Congenital syphilis can lead to adverse pregnancy outcomes and severe health effects in neonates and infants. Infants born with congenital syphilis may have lifelong impacts from the disease including significant economical, physical, and mental health impacts at the individual level and for those providing care.

Syphilis has diverse clinical manifestations and stages of disease. The infection may be asymptomatic and there are challenges in diagnosing and staging. Under-diagnosis and under-treatment of syphilis can contribute to increased levels of transmission and hamper the ability of public health to control and mitigate outbreaks. Untreated syphilis can progress to potential complications, including significant cardiac, neurological, and other organ consequences for individuals, and can lead to increases in associated healthcare system costs. Education and awareness for health care professionals are important to build knowledge of the complex clinical presentations and the diagnostic approaches.Footnote 10 Footnote 11 Given syphilis was almost eliminated by the 1990s, the level of knowledge and experience on the disease management among practitioners may be deficient.

Contextual factors affecting risk and assumptions

The outbreaks of syphilis in Canada can also be contextualized by the impact of the social and structural determinants of health and health inequities on the key populations affected. Although it is unclear the degree to which specific factors (e.g., substance use, housing insecurity, experiences of violence, transiency, lack of access to culturally appropriate care) drive transmission, there are multiple and overlapping factors impacting the syphilis situation that can create structural barriers to receiving care, including testing and treatment.Footnote 4

Under-diagnosis of infectious syphilis and congenital syphilis leads to under-reporting of cases in Canadian surveillance data.Footnote 4 This under-reporting, as well as the limited availability of information on risk factors and social determinants of health, hampers the ability of clinicians, public health professionals, and policy makers to understand the full epidemiological picture, including the true magnitude of the issue, populations affected, and behavioural and social risk factors.

In addition, the COVID-19 pandemic has affected the provision of health care in terms of access, testing, timely diagnosis, and treatment of other diseases including syphilis (due to decreased sexually transmitted and blood-borne infections [STBBI] testing and access to health care). From 2020 to 2021, the Canadian national rates of infectious and congenital syphilis increased by 27% and 90%, respectively. Delays in diagnosis, especially in the context of barriers to accessing care, such as in rural and remote settings, contribute to delayed interventions thus allowing for sustained transmission.


The Canadian guidelines on syphilis currently recommends screening for anyone with risk factors for syphilis and repeated screening during pregnancy.Footnote 12 Treatment guidelines for infectious syphilis indicate a regimen of Benzathine penicillin, though treatment may be more complex for maternal and congenital syphilis, neurosyphilis and for individuals co-infected with HIV. PT guidelines for testing and treatment may vary based on local epidemiology or context. Adherence to guidelines is unknown and may vary across the country. There are also resources for the general public on preventing, managing and treating sexually transmitted infections, including syphilis.Footnote 13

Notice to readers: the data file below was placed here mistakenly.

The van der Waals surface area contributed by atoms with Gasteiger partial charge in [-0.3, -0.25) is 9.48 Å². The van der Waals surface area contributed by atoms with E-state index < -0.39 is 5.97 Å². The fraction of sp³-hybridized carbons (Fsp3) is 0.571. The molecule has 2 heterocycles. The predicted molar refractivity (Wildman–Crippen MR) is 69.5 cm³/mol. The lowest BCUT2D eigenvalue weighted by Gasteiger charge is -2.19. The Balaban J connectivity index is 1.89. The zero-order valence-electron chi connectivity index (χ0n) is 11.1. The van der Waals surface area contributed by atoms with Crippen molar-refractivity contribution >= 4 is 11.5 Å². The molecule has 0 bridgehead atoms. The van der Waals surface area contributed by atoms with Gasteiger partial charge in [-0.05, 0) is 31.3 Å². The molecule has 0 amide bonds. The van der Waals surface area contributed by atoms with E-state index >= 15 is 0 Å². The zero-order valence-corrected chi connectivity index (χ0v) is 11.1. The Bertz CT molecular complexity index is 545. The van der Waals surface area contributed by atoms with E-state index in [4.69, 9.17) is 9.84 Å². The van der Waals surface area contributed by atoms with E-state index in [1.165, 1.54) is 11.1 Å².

Next steps for public health authorities

Syphilis is a preventable and treatable disease. As public health systems recover from the COVID-19 pandemic, a multipronged approach (public health surveillance, guidance for health professionals, targeted education and awareness of the populations affected) is required to address the increasing rates of infectious and congenital syphilis across multiple jurisdictions. The creation of an FPT committee on STBBI (the Syphilis Response Steering Committee, within the Pan-Canadian Public Health Network), has provided an opportunity to develop a coordinated syphilis response. The preliminary next steps are proposed below for action. Furthermore, federal actions taken to date are listed in Appendix A.


The risk profile was primarily informed by professional knowledge on syphilis and the impact therein. Where appropriate, some references have been provided but this is not intended as a literature review.


Completed by the Public Health Agency of Canada's Centre for Integrated Risk Assessment within the Corporate Data and Surveillance Branch.

During the preparation of this risk profile, experts from the following areas in the Public Health Agency of Canada were consulted the:

Appendix A: Public Health Agency of Canada actions to date

Appendix B: Gaps and uncertainties in knowledge

Table 1. Gaps and uncertainties in knowledge
Categories Gaps and uncertainties
Human exposure in Canada (incidence, prevalence)
  • Identification of at-risk populations, risk factors (e.g., substance use, mental health), extent to which sociodemographic characteristics impact risk, including geographic and regional differences.
  • Uncertainties in true burden of congenital syphilis in Canada.
  • Limited characterization of outcomes for infectious and congenital syphilis cases in Canada.
Population susceptibility
  • Understanding the link between social determinants of health and exposure to, or development of, infectious syphilis.
  • Risk or likelihood of tertiary syphilis in untreated cases.